On August 7, social welfare attache Finardo Cabilao was found dead in his apartment. Cabilao was among the very few Philippine embassy officials who are well-loved by OFWs because he steadfastly fought for the rights and welfare of abused and distressed OFWs. His family told Bulatlat that Cabilao must have uncovered a big syndicate behind the massive employment of undocumented Filipinos that resulted in many Filipino women being sold into prostitution in Sabah. This, they surmised, could have been the motive behind his brutal murder. And yet, despite his service to the Arroyo administration, his case remains unresolved.
But his family can still be considered lucky for having Cabilao’s body repatriated the soonest possible time. Others have waited for their dead kin, many of whom were frozen in morgues for more than six months. After only four days of leaving their destitute life in Misamis Occidental on November 8, 2008 to work abroad, Emy Pepito died in an accident, after being buried alive in sand mixed with boiling asphalt while working on the foundation of a building they had been constructing.
Still other Filipino migrants workers live and work abroad under inhumane conditions. A group of tile setters working in Qatar went home in April to denounce the injustices they experienced. They did not get the salaries stipulated in their contracts. Worse, their request to their employer was denied, forcing them to stop working. To survive, they begged in the streets of Qatar to feed themselves and so they could buy plane tickets. Ebreo and his colleagues Edwin Anonuevo and Larry Canlas remembered that there were some Filipinos who took pity on them and gave them food and money.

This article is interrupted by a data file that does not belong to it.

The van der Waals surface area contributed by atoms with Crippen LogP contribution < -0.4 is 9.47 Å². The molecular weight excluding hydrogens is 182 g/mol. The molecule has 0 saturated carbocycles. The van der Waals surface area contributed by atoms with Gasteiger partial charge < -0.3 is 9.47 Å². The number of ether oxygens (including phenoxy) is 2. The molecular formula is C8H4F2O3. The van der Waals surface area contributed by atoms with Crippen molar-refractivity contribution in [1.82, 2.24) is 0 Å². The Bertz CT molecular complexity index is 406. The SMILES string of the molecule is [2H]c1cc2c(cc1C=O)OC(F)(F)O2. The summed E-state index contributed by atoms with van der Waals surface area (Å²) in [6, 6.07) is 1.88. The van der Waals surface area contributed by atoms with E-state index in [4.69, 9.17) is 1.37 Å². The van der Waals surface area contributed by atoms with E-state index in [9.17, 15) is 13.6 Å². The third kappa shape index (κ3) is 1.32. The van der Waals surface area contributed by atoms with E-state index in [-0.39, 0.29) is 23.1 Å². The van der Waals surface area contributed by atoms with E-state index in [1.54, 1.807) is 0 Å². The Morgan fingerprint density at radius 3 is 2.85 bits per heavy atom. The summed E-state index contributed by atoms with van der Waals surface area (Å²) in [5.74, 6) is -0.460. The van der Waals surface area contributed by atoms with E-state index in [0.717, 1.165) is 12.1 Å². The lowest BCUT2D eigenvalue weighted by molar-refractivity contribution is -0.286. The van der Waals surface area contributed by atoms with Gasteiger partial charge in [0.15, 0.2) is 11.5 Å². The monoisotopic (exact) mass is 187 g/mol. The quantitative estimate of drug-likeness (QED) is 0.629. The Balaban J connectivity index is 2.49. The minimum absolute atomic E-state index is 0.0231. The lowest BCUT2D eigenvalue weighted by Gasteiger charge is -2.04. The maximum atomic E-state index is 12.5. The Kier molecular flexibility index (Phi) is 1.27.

They were eventually repatriated after seeking help from friends in the media. When their story came out through The Filipino Channel and GMA 7, the Overseas Workers’ Welfare Association immediately acted on their case. But the P4,500 ($97) they needed to pay to their employer was made possible through donations from the Filipino community in Qatar and not the Philippine Embassy, which had turned down their request for financial help.
The same fate happened to distressed OFWs in the Maldives who were able to return home not through the help of the Philippine government but through the government of their receiving country. To survive while awaiting repatriation, the distressed OFWs had to drink rain water and catch fish to eat. Their plight later caught the attention of the Maldives government. The Committee on Human Rights of Maldives immediately arranged for the OFWs’ trip back home. They were given airplane tickets amounting to P13,000 ($281) each by the Maldives government and received the equivalent of P1,200 ($25.95) from the International Red Cross for their food and other necessities.
Worse, some OFWs who had fought for their rights abroad ended up being abducted and terminated from work.